I was reviewing my Cobe file and found that a fellow researcher had been able to obtain the 1850 naturalization record for Richard Cobe Sr. He did complete the naturalization process prior to his death. The record confirms what has already been determined:
- The Cobe’s had been in Ohio by 1840 (evidenced by 1840 census).
- The Cobe’s were from Ireland.
6 May 1850
“Richard Cobe, an alien and native of Ireland, a free white person, this day came into Court, and proved to the satisfaction of the Court, that he made in this Court two years ago, the requisite declaration of his intention to become a citizen of the United States for five years last past, that he has resided one year last past in the State of Ohio, and that during all that time, he has behaved as a man of good moral character – attached to the principles of the Constitution of the United States, and well disposed to the good order and happiness of the same. And thereupon the said Richard Cobe, in open Court here, made solemn oath that he will support the Constitution of the United States, and that he doth absolutely and entirely renounce and abjure all allegiance and fidelity to every foreign Prince, Potentate, State or Sovereignty, and particularly all allegiance and fidelity to Victoria, the first Queen of the United Kingdom of Great Britain and Ireland whose subject he was. And thereupon it is ordered that he be admitted a Citizen of the United States and that a Certificate of Naturalization issue to him.”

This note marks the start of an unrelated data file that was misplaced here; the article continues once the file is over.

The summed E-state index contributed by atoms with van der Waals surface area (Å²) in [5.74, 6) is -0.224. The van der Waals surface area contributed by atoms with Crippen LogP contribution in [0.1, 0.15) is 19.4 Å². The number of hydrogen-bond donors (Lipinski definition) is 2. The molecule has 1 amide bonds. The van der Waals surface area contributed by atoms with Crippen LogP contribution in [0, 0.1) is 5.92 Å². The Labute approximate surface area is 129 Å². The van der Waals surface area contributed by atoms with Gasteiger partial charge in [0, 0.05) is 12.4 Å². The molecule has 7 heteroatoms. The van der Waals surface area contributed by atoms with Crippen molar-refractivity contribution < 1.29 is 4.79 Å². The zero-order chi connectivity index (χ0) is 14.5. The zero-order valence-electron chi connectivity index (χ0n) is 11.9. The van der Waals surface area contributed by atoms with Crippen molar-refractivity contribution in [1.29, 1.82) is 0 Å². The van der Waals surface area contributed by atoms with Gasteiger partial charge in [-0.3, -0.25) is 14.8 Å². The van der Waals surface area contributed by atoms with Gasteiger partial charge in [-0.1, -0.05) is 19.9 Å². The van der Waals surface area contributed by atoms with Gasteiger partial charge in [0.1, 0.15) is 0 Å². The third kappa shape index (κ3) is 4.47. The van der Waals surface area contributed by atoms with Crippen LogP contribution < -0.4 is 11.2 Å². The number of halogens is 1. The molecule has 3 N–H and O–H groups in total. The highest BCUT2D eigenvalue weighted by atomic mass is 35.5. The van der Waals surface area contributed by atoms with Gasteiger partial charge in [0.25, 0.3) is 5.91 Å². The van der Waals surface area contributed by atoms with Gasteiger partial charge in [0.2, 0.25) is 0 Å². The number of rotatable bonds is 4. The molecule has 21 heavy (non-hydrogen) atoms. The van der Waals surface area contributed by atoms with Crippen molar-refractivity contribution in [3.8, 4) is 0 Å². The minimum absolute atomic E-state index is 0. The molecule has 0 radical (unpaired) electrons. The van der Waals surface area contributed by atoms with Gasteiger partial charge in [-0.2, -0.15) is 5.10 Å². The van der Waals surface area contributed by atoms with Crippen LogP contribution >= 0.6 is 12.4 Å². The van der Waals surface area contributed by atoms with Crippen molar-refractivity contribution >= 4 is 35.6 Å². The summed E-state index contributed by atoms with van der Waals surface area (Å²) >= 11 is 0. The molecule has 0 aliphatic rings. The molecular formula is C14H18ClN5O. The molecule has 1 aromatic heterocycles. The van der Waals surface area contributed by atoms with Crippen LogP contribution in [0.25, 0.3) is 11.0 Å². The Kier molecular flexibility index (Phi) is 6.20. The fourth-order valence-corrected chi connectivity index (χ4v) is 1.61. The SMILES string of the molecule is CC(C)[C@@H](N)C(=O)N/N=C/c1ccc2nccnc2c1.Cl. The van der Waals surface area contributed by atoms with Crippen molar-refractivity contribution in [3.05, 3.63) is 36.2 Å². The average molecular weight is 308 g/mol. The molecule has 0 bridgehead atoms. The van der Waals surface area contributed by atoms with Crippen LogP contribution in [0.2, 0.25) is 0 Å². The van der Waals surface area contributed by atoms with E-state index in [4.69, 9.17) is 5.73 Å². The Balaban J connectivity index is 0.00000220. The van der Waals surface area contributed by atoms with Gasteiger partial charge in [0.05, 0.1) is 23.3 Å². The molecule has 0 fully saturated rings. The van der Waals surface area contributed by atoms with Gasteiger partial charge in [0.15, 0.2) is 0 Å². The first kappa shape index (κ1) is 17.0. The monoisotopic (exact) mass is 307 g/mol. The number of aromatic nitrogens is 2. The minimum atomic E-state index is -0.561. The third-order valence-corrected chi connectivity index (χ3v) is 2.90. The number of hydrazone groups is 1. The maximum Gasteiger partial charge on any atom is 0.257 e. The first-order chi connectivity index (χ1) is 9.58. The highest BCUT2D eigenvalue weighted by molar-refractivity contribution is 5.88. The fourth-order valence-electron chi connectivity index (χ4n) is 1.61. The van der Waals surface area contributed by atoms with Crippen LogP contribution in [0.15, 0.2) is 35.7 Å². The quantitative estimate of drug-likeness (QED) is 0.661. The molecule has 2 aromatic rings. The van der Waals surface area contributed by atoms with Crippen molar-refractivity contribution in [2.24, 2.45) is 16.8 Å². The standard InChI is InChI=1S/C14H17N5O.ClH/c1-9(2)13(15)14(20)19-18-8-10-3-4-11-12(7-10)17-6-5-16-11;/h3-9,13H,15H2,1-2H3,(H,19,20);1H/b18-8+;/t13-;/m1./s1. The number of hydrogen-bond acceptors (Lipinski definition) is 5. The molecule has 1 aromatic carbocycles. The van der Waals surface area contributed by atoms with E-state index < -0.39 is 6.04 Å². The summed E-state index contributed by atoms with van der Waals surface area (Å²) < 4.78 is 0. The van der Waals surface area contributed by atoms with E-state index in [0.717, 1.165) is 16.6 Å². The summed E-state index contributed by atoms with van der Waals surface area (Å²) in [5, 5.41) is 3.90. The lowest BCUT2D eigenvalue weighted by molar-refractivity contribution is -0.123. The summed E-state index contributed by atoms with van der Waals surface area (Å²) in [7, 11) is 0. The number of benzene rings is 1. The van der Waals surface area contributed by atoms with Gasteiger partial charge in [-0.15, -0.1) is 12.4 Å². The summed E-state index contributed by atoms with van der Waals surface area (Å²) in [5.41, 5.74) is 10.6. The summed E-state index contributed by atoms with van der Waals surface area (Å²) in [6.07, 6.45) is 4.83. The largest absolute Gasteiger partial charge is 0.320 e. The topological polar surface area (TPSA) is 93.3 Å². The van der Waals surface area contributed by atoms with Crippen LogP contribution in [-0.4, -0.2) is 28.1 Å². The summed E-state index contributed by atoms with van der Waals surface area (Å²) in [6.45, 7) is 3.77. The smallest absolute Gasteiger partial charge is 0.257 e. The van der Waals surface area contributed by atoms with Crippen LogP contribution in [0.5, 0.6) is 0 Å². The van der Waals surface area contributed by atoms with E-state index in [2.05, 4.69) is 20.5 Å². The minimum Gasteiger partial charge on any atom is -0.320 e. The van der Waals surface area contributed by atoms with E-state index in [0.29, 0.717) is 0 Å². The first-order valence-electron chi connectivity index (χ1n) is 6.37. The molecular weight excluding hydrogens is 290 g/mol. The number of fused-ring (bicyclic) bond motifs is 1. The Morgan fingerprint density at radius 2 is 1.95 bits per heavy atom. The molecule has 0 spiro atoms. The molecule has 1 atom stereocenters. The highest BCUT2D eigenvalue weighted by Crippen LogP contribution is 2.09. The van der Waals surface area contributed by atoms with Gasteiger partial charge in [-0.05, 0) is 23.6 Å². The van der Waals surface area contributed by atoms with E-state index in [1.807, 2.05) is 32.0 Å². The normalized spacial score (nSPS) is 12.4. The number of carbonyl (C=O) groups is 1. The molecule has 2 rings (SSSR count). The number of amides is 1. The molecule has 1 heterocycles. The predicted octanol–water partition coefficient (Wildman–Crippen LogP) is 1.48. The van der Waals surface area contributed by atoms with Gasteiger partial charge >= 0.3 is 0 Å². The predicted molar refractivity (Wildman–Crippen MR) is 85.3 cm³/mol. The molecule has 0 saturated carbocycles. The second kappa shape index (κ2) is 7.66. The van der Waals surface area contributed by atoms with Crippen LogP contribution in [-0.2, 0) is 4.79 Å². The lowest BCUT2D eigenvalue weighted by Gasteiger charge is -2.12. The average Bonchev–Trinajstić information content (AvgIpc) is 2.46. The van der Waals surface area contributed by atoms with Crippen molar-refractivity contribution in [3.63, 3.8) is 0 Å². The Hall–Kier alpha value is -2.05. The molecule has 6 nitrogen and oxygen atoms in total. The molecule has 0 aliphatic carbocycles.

Paulding County Common Pleas Court Records May Term 1850; page 221; 6 May 1850
Title: Paulding County, Ohio Common Pleas Court
Author: Clerk of Courts
Publisher Location: Paulding County Courthouse, Paulding County, Ohio
This record does not provide any additional information about when or how he came to America from Ireland, nor who the members of his family were. It does indicate that he completed a declaration of intent at least five years prior to his naturalization (about 1845).
Declarations of intent to become U.S. citizens in Richard Senior’s time varied from state to state resulting in inconsistent records for immigrants. Below are EXAMPLES of declarations of intent ranging from 1844 to 1890 and across different states.
|Example of an 1844 declaration of intent from Missouri. Provides date of declaration, name, country of origin, State, and locality of residence/naturalization.|